Okay, but how did you do your research, how did you find these women?
It’s difficult, because female spies are not as numerous as male spies and, of course, both men and women in intelligence have been trained not to talk. Some of the women I interviewed are public figures: Jonna Mendez (CIA), Stella Rimington (MI5) and Gabriele Gast (HVA). They were easy to find but the latter two were extremely hard to convince. It took me two years and two trips to Germany to get Gabriele Gast’s agreement. To find the others I met a lot of male military or intelligence officers who helped me by contacting ex-colleagues who themselves contacted ex-colleagues etc. It took me five years in total to gather eight interesting testimonials from female officers. All of them are retired, because, of course, you’re not allowed to talk when you’re active. And I wanted to hear stories of operations.
What was the best moment during your interviews? Or the most exciting, weird or frightening moment?
There were many of those moments, but going to Moscow to meet with a former KGB (The Committee for State Security oft he former Soviet Union) illegal whose life really looks like Elisabeth Jennings’ in The Americans was definitely one of them. It was only a few days before their wedding that her fiancé told her he was working for the KGB and was about to leave to Argentina under a covert identity for several years. To follow him, she joined the KGB, took on the identity of a German woman and she had to spend 2 years in East-Germany to learn German and to make her cover appear plausible. Then the couple moved to Buenos Aires pretending to be Argentinian for him and German for her. They had two girls who spoke Spanish and who had no idea their parents were Russian spies...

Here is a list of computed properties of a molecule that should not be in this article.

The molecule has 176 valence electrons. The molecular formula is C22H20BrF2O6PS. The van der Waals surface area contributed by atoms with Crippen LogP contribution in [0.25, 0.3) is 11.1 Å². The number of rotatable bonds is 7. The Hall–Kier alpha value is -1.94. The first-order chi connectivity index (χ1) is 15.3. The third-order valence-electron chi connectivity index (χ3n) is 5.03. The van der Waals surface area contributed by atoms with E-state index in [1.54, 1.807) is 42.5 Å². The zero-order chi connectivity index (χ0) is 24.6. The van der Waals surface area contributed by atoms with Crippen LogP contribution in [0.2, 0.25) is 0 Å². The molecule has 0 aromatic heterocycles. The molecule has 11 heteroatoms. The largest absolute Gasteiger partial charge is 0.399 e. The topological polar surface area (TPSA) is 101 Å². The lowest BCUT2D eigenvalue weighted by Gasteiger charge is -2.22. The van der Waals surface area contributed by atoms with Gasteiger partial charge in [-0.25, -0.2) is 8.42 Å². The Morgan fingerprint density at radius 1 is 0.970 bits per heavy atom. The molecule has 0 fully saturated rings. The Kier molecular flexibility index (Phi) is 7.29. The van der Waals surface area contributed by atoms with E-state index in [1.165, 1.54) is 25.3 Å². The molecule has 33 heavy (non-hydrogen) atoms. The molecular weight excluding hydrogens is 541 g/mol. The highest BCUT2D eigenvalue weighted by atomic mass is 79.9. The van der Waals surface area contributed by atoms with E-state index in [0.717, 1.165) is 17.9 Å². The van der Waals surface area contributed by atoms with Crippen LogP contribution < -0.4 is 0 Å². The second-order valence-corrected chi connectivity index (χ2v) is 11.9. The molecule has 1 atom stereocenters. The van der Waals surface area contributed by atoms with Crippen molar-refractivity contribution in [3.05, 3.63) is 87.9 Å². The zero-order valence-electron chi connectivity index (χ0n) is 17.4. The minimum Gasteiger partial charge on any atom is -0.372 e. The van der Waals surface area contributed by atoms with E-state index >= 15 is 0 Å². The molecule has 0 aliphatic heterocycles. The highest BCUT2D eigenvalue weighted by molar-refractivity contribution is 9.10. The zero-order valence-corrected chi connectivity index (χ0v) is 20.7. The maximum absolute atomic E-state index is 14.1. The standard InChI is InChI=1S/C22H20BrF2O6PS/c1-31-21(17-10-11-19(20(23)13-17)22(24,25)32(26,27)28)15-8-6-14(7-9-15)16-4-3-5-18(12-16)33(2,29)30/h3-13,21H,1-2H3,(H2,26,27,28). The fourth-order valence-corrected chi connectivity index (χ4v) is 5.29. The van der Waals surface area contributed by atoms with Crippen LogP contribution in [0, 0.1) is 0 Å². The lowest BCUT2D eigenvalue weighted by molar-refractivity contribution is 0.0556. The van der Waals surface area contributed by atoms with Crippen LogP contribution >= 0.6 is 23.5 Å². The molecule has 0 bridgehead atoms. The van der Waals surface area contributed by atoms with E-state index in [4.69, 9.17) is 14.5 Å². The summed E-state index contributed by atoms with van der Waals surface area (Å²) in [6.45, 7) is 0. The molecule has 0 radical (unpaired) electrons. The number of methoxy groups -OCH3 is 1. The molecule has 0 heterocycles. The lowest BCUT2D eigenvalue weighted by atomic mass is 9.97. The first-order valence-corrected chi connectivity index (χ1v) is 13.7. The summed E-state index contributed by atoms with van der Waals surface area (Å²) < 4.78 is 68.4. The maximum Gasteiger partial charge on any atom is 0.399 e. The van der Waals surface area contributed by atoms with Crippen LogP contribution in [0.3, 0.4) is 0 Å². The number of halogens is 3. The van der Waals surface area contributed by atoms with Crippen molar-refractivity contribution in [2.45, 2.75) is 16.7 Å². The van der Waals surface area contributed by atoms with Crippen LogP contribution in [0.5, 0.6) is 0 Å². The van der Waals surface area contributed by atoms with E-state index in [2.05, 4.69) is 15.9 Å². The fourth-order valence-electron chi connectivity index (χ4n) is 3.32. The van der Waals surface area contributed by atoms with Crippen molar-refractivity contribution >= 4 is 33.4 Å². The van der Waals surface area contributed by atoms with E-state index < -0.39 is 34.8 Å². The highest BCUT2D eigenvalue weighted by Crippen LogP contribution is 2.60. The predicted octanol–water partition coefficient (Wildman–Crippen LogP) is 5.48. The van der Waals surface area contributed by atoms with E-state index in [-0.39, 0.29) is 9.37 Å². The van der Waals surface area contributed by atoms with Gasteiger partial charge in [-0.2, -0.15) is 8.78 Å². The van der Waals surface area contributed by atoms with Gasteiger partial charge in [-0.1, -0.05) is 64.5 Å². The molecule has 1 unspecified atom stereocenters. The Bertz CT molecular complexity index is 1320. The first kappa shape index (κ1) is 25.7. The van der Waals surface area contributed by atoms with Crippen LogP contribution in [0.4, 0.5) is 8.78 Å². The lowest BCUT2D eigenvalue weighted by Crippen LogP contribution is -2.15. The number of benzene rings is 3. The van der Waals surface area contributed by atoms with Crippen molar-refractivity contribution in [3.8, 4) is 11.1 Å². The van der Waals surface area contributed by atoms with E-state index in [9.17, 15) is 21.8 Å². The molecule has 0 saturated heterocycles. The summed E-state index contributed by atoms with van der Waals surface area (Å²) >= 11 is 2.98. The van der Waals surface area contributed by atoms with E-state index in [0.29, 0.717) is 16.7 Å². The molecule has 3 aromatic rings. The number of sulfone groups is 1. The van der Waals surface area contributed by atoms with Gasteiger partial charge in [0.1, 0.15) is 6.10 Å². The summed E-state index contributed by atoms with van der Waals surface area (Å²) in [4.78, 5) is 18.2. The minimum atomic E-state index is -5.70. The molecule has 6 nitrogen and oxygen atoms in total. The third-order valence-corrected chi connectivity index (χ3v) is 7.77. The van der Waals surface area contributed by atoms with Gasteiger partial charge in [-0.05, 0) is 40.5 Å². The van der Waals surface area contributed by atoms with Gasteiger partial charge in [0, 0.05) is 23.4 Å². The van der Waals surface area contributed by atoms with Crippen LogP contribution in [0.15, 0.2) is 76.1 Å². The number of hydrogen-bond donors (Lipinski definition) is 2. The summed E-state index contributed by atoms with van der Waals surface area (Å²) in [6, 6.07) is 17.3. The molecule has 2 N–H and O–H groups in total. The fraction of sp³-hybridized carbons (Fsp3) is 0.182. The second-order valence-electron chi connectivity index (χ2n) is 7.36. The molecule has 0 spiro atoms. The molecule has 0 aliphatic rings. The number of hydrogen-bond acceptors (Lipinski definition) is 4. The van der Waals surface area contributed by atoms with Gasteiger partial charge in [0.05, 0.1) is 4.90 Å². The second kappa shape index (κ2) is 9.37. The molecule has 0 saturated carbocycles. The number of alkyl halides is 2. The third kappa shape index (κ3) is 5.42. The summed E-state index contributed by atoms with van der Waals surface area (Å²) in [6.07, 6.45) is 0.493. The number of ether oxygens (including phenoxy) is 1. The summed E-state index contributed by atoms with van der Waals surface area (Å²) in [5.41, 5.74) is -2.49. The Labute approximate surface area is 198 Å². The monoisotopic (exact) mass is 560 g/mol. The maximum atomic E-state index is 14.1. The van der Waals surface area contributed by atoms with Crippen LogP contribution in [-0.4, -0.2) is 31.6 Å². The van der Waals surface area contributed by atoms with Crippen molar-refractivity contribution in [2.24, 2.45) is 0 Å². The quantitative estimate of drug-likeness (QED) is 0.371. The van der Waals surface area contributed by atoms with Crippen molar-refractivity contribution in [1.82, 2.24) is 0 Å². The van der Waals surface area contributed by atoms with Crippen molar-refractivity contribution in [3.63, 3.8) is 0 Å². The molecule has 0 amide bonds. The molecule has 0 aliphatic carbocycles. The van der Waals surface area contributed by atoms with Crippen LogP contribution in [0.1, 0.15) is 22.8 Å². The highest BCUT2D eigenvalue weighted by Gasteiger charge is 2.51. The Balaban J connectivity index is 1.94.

Was it your idea as well to turn your interviews into a short film series for arte? And why did you choose the animated form?
A Parisian production company called Squaw approached me with the idea which immediately appealed to me – the animation movie director Aurélie Pollet created images I am really fond of and the animated form is very convenient for stories about intelligence: you don’t have to deal with anonymity issues – since no woman is on camera – and it’s okay if you don’t get all the archive images you’d need to do a film documentary. Aurélie Pollet did work with a documentalist, though, to make sure what she showed was historically correct.
Will you go on researching about that topic?
Aurélie Pollet and I are currently writing and drawing a comic strip adapted from the animated series. The series was viewed 2,2 million times. Reading all the comments on Youtube and Instagram we realized that quite a lot of people wanted to know more about the characters, get more details about the operations. The book will be published by Steinkis Editions, hopefully next January, in time to be introduced at Le Festival de la Bande Dessinée d'Angoulême. We'll use existing images, but Aurélie is drawing some more to go with the bits of stories I added. I have never written a comic book before, and the challenging part for me was to find a way to turn the storytelling into dialogues, use speech bubbles as much as possible. Comic book-writer is definitely not an easy job!